Original Research ARTICLE
SDSS J090152.05+624342.6: A NEW “OVERLAPPING-TROUGH” FeLoBAL QUASAR AT Z ~ 2
- 1Key Laboratory of Space Astronomy and Technology, National Astronomical Observatories, Chinese Academy of Sciences, Beijing, China
- 2School of Astronomy and Space Science, University of Chinese Academy of Sciences, Beijing, China
We here report an identification of SDSS J090152.04+624342.6 as a new “overlapping-trough” iron low-ionization broad absorption line quasar at redshift of z ~ 2.1. No strong variation of the broad absorption lines can be revealed through the two spectra taken by the Sloan Digital Sky Survey with a time interval of ~6 yr. Further optical and infrared spectroscopic study on this object is suggested.
Broad absorption line (BAL) quasars are the objects whose spectra show gas absorptions with a blueshfited outflow velocity from 2,000 km s−1 up to 0.1c (Weymann et al., 1991). Although the detailed physics of the outflow is still an open issue (e.g., Fabian, 2012), the outflow is believed to play an important role in the coevolution of the supermassive blackhole (SMBH) and its host galaxy, which is firmly established in local AGNs (see Heckman and Best, 2014 for a review) by either expelling circumnuclear gas (e.g., Kormendy and Ho, 2013; Woo et al., 2017) or triggering star formation through gas compressing (e.g., Zubovas et al., 2013; Ishibashi and Fabian, 2014).
Previous studies, especially the ones based on the Sloan Digital Sky Survey (SDSS, York et al., 2000), indicate that at low and intermediate redshift the fraction of BAL quasars is about 20–40% (e.g., Hewett and Foltz, 2003; Reichard et al., 2003; Trump et al., 2006; Dai et al., 2008; Knigge et al., 2008; Scaringi et al., 2009; Urrutia et al., 2009), depending on the selection method. About 90% of the BAL quasars are characterized by only high-ionized broad absorptions lines (HiBALs, e.g., CIV, SiIV, NV, OVI). The low-ionized absorption lines, such as MgII and AlIII, are identified in the so-called LoBAL quasars with a fraction of ~10%. Among the LoBAL quasars, a small subset (~ 1% of BAL quasars) of objects are classified as FeLoBAL quasars according to their FeII and/or FeIII absorption lines (Hazard et al., 1987; Hall et al., 2002; Brunner et al., 2003; Gibson et al., 2009; Zhang et al., 2010; Yi et al., 2017).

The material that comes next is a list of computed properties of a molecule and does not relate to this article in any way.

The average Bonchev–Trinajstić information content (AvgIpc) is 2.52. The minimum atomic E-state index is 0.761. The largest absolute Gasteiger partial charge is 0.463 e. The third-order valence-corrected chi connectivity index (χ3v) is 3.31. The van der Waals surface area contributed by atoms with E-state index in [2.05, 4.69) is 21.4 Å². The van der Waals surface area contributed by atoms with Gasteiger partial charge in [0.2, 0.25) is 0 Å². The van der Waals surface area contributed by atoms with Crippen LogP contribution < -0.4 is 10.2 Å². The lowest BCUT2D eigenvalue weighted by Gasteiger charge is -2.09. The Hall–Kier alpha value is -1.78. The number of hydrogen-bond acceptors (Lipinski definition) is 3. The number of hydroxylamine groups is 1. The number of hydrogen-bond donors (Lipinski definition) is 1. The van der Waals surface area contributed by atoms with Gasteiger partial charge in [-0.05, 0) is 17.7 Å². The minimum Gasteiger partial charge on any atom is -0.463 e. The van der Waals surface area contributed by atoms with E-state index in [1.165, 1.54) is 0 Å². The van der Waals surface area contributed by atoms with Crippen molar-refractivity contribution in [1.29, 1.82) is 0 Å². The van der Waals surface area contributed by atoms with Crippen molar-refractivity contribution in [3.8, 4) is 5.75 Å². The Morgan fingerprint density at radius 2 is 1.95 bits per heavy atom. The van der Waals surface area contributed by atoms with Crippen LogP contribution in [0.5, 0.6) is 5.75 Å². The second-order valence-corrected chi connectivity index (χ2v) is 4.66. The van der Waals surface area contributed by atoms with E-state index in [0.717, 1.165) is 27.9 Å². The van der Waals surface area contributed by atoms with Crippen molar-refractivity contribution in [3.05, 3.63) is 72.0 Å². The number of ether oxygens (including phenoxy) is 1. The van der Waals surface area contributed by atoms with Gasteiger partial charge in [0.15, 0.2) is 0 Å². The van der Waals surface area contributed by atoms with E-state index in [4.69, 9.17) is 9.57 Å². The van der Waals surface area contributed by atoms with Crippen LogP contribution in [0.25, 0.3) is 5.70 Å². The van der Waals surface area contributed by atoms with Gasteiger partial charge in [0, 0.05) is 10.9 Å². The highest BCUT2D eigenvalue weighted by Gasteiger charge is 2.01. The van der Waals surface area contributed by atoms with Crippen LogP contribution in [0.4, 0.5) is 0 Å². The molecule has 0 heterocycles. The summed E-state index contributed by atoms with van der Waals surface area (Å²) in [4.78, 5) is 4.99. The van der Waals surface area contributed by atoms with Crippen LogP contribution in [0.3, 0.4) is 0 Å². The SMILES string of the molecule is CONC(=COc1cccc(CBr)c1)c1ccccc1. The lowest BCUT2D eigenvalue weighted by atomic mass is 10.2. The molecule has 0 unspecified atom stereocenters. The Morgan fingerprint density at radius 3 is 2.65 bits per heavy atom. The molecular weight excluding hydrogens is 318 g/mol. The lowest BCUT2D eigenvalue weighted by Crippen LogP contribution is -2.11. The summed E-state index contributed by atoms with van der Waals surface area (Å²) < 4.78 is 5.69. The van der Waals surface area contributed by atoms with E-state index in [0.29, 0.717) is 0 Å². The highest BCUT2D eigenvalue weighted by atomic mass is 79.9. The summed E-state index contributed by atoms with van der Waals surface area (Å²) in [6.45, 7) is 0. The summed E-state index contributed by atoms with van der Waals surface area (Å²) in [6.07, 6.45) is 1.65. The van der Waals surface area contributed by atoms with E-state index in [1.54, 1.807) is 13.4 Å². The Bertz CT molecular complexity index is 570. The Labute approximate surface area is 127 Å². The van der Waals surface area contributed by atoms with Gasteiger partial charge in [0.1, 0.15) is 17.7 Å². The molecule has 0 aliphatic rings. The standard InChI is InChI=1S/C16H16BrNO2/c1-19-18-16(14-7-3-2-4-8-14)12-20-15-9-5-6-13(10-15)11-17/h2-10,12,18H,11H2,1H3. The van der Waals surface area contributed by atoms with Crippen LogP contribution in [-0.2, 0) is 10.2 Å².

Although the physical origin of BAL quasars is originally ascribed to the orientation effect (e.g., Weymann et al., 1991; Goodrich and Miller, 1995; Gallagher et al., 2007), the higher reddening in BAL quasars than in non-BAL quasars motivate a lot of studies to try to understand if BAL quasars are young AGNs, in which the FeLoBAL quasars with the highest reddening and column density are possible transitional quasars from a dust-obscured AGN to a unobscured one. Mudd et al. (2017) recently identified the first post-starburst FeLoBAL quasar DES QSO J0330-28 at a redshift of 0.65.
In this paper, we report an identification of SDSS J090152.04+624342.6 as a new unusual FeLoBAL quasar with “overlapping-trough” (OFeLoBAL quasars) at z ~ 2.1.
2. Spectroscopic Identification
2.1. History of SDSS J090152.04+624342.6
SDSS J090152.04+624342.6 was serendipitously extracted from the Sloan Digital Sky Survey (SDSS, York et al., 2000) Data Release 7 spectroscopic catalog, when we examined the spectrum of the “unknown” objects one by one by eye. The object was then classified as a quasar at z = 2.09 in the 7th SDSS Quasar Catalog (Schneider et al., 2010; Shen et al., 2011) by identifying the broad emission line at the red end as MgIIλ2800. With a new spectroscopic observation, the redshift was recently (and improperly) updated to z = 6.389420±0.000594 by the pipelines of SDSS Data Release 131 through an identification of the peak as Lyα emission line. Figure 1 shows the observer-frame spectrum of SDSS DR13 and that of DR7. In fact, by assuming a redshift of z ~ 6, the object shows abnormally significant emission blueward of the Lyman limit at observer frame wavelength of ~6,500Å (see the typical spectra of the high-redshift quasars at z ~ 6 in Fan et al., 2006, Wu et al., 2015, Wang et al., 2017, Yang et al., 2017 and references therein).